Why should you go virtual?

At CONTECH-CA, we hold the majority of our meetings virtually, using voice or video conferencing tools. We do this for two reasons. First: Convenience. Virtual meetings are often easier for our busy clients. Similarly, remote meetings allow us to service a number of geographically distant clients. Second: Environmental impact. Virtual meetings don’t require real-world commuting, cutting back on all attendees’ potential vehicle emissions and traffic congestion.

Now, with the COVID-19 outbreak causing calls for social distancing, virtual meetings are more relevant than ever.

Below, CONTECH-CA founder John Griffiths shares his tips and best practices for conducting virtual meetings that will allow you to connect with clients and other professional associates as effectively as you would in person.

Best practices for virtual meetings

Choose the right platform

Zoom is a great option. It’s inexpensive, making it suitable for small business, and works well on a variety of devices, including Mac, PC, and mobile. Because Zoom is widely adopted, many clients are familiar with it.

Other options include GoToMeeting, which is simple to use but pricey. Skype, while free with Windows, can be tricky to use across platforms. FaceTime is another option that is free and easy to set up for multiple users, but limited to Apple devices and doesn’t include business-friendly features. Similarly, Google Hangouts is easy to use and free for G-Suite users.

Make it easy to join your meeting

Add a link to your email signature so business associates have one-click access to your virtual meeting space.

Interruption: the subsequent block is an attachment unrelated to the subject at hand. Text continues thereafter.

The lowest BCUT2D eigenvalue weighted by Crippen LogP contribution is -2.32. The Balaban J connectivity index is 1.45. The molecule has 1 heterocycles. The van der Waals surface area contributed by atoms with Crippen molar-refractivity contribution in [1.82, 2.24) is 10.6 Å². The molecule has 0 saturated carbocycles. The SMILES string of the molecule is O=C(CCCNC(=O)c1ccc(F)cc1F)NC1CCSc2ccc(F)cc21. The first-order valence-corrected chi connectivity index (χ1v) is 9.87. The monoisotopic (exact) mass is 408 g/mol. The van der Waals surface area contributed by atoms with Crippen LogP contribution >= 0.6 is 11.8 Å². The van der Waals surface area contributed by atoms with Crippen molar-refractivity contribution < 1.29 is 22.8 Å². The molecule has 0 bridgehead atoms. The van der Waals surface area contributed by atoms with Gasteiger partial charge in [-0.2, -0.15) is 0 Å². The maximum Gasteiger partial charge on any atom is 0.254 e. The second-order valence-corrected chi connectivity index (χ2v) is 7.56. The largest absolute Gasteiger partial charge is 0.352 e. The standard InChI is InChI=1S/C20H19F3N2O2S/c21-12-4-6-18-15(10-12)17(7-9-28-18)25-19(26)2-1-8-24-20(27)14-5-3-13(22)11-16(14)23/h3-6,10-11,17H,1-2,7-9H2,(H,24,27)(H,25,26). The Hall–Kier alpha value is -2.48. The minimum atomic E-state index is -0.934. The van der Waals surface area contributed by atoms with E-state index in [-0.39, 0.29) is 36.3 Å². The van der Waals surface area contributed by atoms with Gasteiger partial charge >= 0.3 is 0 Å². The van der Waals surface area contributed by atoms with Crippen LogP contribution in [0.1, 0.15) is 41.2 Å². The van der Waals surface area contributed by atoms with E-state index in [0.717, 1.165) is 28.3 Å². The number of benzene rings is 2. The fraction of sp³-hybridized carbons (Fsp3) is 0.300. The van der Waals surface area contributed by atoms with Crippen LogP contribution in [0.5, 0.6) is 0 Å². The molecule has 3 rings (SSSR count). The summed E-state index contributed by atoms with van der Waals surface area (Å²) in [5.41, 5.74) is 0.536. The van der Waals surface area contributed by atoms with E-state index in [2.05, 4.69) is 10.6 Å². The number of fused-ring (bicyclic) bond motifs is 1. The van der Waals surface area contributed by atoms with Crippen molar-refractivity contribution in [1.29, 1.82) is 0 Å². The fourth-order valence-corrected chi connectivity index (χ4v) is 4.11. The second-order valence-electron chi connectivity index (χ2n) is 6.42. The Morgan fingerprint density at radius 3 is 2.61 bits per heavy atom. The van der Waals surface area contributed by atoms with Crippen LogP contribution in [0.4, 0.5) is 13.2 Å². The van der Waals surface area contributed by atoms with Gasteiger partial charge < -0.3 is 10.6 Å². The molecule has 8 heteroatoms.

Have complete and accurate meeting information ready to copy and paste into an email or ping.

Create a Personal ID you can remember. I use my cell phone number.

Use video to stay connected

Video makes virtual engagements much more meaningful. Most laptops and mobile devices have cameras, meaning most meeting participants should be able to join with video.

Observe good video call etiquette. Look at the camera when you’re talking. Mute your audio when you’re not talking. Don’t eat during the call; if you must, pause your video and audio when you take a bite.

Curate your backdrop and pay attention to lighting. If you’re not able to take the call from a place with an attractive background, consider adding virtual background.

Keep in mind that the background you select should not be distracting.

If you’re not feeling camera-ready, some meeting apps offer soft-focus video display. Here’s how to Touch Up My Appearance on Zoom.

Record your meeting

Recording your call allows you – and your fellow meeting attendees – to refer to the recording later if needed. It also enables you to use some or all of the call content for a podcast or video post.

Use proper recording etiquette. Be sure to let fellow attendees know that you’re recording the meeting, and if you decide to share the call beyond the meeting attendees, only do so with explicit permission of attendees. Share the recording with attendees after the meeting has concluded.

How are you using virtual meetings and video conferencing for your business?

These are just a few of our ideas. We’d love to hear about your best practices and lessons learned.

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